When I was a kid I kept thinking that by the time I was 40 years old we’d have robots running and doing everything. The big 40 is now less than a year away and guess what, we’re not even close. Now granted, we’ve got robots building cars, aiding in medicine and assisting in industry, but when I think of robots I think of those with a sense of self-reliance, you know, just like Rosie on the Jetson’s. Alas, this won’t be happening anytime soon, but I have to admit that I was pretty stoked when I caught the video of this little guy peddling around a parking lot on his pint size bicycle. Who knows, maybe we’re closer then we think. Click through for the video.
According to RoboSavvy.com:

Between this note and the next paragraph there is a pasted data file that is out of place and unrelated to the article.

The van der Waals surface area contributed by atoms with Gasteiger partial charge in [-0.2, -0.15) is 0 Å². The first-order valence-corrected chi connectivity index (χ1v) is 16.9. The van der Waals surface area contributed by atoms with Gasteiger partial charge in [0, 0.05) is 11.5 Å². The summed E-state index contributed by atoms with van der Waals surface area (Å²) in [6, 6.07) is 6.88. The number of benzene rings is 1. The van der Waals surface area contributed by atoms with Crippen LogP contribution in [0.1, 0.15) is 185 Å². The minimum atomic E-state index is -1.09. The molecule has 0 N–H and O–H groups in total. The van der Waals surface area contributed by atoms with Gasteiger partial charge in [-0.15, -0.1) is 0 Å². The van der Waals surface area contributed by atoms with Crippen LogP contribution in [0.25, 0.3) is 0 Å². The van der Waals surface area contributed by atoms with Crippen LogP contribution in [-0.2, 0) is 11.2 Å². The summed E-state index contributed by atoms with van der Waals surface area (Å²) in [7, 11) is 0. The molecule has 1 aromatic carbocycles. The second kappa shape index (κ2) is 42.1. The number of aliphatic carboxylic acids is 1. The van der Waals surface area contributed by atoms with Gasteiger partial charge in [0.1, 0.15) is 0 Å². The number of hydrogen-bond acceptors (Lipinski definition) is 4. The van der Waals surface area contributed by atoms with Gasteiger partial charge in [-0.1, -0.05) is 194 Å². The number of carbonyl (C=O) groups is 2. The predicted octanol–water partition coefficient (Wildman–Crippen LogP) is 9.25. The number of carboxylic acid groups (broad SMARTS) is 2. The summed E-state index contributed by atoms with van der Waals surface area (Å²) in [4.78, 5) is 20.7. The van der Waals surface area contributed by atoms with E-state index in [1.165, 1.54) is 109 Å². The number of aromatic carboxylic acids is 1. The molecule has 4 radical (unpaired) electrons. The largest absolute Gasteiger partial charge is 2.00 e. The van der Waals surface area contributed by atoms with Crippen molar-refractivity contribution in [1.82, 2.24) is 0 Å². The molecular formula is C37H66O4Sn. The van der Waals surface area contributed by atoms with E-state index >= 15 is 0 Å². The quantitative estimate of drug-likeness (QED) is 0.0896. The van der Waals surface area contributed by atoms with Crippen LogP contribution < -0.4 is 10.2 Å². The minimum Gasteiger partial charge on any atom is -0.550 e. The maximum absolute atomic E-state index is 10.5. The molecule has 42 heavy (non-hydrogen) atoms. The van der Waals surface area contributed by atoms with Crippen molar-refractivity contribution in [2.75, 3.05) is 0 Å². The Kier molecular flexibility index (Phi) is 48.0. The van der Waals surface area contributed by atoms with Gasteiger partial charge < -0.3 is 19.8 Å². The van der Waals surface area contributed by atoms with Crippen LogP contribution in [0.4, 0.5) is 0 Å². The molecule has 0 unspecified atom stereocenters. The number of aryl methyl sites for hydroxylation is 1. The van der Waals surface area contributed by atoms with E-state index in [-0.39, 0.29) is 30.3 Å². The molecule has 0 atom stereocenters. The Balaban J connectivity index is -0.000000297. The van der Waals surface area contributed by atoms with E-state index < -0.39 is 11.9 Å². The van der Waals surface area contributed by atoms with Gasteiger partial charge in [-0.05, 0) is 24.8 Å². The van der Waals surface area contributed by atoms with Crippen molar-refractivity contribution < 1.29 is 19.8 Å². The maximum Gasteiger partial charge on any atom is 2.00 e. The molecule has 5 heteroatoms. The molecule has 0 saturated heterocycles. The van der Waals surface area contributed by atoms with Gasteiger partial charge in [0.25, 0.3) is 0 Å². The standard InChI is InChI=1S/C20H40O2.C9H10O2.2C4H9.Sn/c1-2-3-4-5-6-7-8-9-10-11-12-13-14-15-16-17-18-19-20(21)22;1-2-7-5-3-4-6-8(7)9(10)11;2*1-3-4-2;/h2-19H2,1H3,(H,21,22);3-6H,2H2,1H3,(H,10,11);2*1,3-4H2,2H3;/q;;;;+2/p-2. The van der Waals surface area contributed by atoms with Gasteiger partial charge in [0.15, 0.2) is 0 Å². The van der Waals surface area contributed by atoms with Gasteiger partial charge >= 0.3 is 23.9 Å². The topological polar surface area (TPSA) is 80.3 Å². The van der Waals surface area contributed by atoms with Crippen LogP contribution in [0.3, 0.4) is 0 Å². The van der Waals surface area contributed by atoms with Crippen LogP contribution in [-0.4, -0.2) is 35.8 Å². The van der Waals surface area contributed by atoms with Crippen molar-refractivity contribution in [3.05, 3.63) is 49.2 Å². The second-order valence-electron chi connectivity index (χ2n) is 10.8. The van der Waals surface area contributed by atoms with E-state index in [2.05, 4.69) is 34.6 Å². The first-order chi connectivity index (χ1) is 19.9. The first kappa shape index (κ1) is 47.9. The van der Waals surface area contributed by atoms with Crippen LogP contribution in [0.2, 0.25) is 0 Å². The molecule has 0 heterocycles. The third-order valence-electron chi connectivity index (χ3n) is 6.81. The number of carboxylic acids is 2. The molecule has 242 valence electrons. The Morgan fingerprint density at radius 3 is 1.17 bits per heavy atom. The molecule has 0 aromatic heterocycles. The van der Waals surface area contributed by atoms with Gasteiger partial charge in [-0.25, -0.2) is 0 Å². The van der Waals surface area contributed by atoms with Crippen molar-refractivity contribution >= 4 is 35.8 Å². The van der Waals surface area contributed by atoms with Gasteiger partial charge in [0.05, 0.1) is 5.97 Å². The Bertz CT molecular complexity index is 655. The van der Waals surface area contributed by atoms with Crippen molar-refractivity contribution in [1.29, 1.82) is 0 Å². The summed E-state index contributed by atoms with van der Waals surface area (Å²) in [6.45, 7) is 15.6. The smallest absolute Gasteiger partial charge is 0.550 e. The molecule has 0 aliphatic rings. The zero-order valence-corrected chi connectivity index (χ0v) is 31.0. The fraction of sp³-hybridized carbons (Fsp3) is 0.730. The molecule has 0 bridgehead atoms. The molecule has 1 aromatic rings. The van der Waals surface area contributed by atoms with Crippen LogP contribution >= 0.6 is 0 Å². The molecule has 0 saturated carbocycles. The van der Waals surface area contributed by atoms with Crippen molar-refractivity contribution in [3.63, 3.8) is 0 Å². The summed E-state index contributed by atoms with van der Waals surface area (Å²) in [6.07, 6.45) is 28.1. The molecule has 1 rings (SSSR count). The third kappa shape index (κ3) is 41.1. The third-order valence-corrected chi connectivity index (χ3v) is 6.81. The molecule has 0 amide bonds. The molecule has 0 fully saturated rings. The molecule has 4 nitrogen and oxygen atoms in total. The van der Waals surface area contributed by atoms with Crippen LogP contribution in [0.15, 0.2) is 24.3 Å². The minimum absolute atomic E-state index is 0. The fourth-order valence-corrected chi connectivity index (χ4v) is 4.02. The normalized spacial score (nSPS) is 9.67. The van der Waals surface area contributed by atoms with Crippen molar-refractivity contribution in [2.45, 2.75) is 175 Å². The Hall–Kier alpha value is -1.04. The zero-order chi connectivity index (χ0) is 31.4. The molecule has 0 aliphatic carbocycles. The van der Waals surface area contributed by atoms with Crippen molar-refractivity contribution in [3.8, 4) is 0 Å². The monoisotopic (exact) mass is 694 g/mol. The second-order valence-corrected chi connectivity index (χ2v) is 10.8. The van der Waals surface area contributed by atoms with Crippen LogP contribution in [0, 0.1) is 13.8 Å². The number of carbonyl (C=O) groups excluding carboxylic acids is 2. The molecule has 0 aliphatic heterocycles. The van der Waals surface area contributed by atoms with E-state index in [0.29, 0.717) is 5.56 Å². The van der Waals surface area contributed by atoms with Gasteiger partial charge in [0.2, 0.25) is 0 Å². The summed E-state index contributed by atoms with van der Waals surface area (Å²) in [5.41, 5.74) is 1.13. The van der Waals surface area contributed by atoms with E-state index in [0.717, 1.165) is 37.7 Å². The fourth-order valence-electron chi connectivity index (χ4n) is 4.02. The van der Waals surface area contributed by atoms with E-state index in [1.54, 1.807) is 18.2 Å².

The robot pedals with his feet at variable speed. The steering is done by the robot hands as with a normal bike, and remote controlled by a human.
Stability is achieved by relying on the inertial centrifugal effect of the front wheel and on a gyro aided by a PID controller that takes over steering when driving in a straight line. Seems like when the robot steers his arms he also bends the waist leaning a bit into the turn. Breaking is achieved by taking the feet off the pedals and pointing them down to the ground using the metal feet as friction breaks.
He is able to walk backwards and forwards while in break mode with feet pointing to the ground and he gets back into pedaling by lifting one foot onto a pedal then the other, starting to pedal and then the PID controller kicks in. Seems like there is human intervention when going from breaking position to lifting the first foot involving setting the pedal at the lowest position.
A small (6 deg) angle lags between the leading foot and the other so that the leading foot is pushing down since the foot moving up is not pulling the pedal. This prevents from the foot coming up from interfering the the downwards torque action of the other foot.